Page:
The electrical potentials for contraction are caused by a group of specialized cells in the heart which control the heartbeat. These cells produce electrical impulses which spread across the heart causing it to contract. Following the start of atrial depolarization, the impulse quickly arrives at the Atrio-ventricular node (AV node) which is responsible for the contraction of ventricle. The time required for the signal to travel from the AV node to the Purkinje Fibers provides a natural delay of about 0.1 second. This delay ensures that the atria have become completely empty before the ventricles contract. The contraction is followed by ventricular repolarization (recovery) of the cells, which were excited during the previous depolarization wave.

The SA node creates the electrical impulse which causes the heart to beat, but the Autonomic Nervous System (ANS) controls the heart rate and the strength of heart contractions. The ANS consists of two parts, the Sympathetic Nervous System (SNS) and the Parasympathetic Nervous System (PNS). The Sympathetic nerves increase the heart rate and the contraction force, while the Parasympathetic nerves act in the reverse manner. An idealized conduction of electrical impulse for heart beat is shown in Figure 2.


Figure 2: Conduction Path of electrical potential for heart beat.

ECG leads actually display the instantaneous differences in potential between the electrodes. The ECG waveforms are labelled alphabetically, beginning with the P wave, which represents atrial depolarization. The QRS complex represents ventricular depolarization, and the ST-U complex (ST segment, T wave and U wave) represents ventricular repolarization. The QRS-T waveforms of the surface ECG corresponds in a general way obtained ventricular action potentials, the intracellular recordings from single myocardial fibers. The rapid upstroke of the action potential corresponds the onset of QRS. The Plateau corresponds to the isoelectric ST segment, and active repolarization corresponds to the inscription of the T wave [2]. The QRS complex is subdivided into specific deflections or waves. If the initial QRS deflection in a particular lead is negative, it is termed as a Q wave; the first positive deflection is termed an R wave. A negative deflection after an R wave is an S wave. An entirely negative QRS wave is termed a QS wave (Figure 3).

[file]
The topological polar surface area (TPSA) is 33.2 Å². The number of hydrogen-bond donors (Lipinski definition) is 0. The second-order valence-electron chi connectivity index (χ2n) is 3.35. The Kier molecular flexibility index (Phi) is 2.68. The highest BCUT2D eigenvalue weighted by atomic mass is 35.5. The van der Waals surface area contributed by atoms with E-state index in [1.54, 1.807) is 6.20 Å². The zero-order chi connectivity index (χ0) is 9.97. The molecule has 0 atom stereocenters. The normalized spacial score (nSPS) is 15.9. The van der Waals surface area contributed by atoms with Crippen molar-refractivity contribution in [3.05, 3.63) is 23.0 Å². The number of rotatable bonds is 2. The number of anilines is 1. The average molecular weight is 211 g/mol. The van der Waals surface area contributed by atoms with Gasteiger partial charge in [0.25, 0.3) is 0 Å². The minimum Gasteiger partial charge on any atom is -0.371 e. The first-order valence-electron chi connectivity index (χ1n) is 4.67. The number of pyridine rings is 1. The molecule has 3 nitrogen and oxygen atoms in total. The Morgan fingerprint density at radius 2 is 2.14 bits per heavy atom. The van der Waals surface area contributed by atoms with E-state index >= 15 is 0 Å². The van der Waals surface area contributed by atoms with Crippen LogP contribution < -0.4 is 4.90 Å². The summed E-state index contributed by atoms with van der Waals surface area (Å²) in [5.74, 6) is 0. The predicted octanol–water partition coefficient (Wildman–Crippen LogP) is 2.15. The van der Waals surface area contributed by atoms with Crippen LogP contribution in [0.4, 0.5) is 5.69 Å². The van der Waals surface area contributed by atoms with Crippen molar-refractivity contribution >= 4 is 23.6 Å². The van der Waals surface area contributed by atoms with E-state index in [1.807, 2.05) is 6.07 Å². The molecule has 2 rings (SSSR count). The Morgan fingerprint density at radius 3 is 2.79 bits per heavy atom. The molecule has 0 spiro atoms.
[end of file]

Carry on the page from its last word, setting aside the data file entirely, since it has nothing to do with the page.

Figure 3: ECG signal.

The ECG feature extraction system provides fundamental features (amplitude and intervals) to be used in the subsequent automatic analysis. In recent times, a number of techniques have been proposed to extract features. The previously proposed method of ECG signal analysis was based on time domain method. But this is not always adequate to study all the features of ECG signal so therefore the frequency representation of a signal is required to extract the features. The extracted feature from the ECG signal plays a vital role in emotion recognition and deviations in the normal electrical patterns indicate various features to detect the emotions [13]. So the development of accurate and quick methods for automatic ECG feature extraction is of major research area. Therefore, it is necessary that the feature extraction system performs accurately. The purpose of feature extraction is to find as few factors as possible within ECG signal that would allow successful abnormality recognition and efficient prognosis [14]. The process of emotion recognition based on the above said features that are based on ECG pattern, has four following main steps like affective data acquisition, affective feature extraction, affective feature subset selection and classifier design. Researchers and practitioners usually found the ECG signal pattern used for feature extraction is usually corrupted with noise from various sources, including imperfect contact of electrodes to the body, machine malfunction, and electrical noise from elsewhere in the body, respiration and muscle contractions [15-18]. So, efficient emotion recognition from ECG signals it is necessary to remove noise from ECG signal. The ECG is a vital signal of the human body, and as such, it naturally provides aliveness detection, robustness to attacks, universality and permanence. In addition, ECG is inherently satisfying uniqueness requirements, because the morphology of the signal is highly dependent on the particular anatomical and geometrical characteristics of the myocardium in the heart [19]. The ECG signal describes the variation of electrical activity of the heart over time. It is recorded non-invasively with electrodes attached at the surface of the body. Traditionally, physicians use the ECG to gain insight on heart conditions, while usually complementary tests are required to finalize a diagnosis. However, from a biometrics perspective, it has been demonstrated that the ECG has sufficient detail for identification, emotional recognition and many other applications. Several noises contaminate the ECG signal while recording. Filtering ECG signals help us to eliminate those signals that contaminate our reading. These contaminating agents can be classified in the following categories [20] like line interference, noise by contact in the electrode and electrical coupling of the electrodes and the board. The noise, whatever the source is, significantly contaminates the ECG signal and therefore makes its analysis difficult. Obtaining an ECG signal could be an easy task, but obtaining a reliable ECG signal to provide a clinic analysis by a specialist is a more complicated task [21], this is why manipulating and filtering a signal is a complex task. The predominant artifacts present in the ECG include Baseline Wander, Power Line Interference (PLI), Muscle Artifacts (MA) and Motion Artifacts (EM) (Figure 4).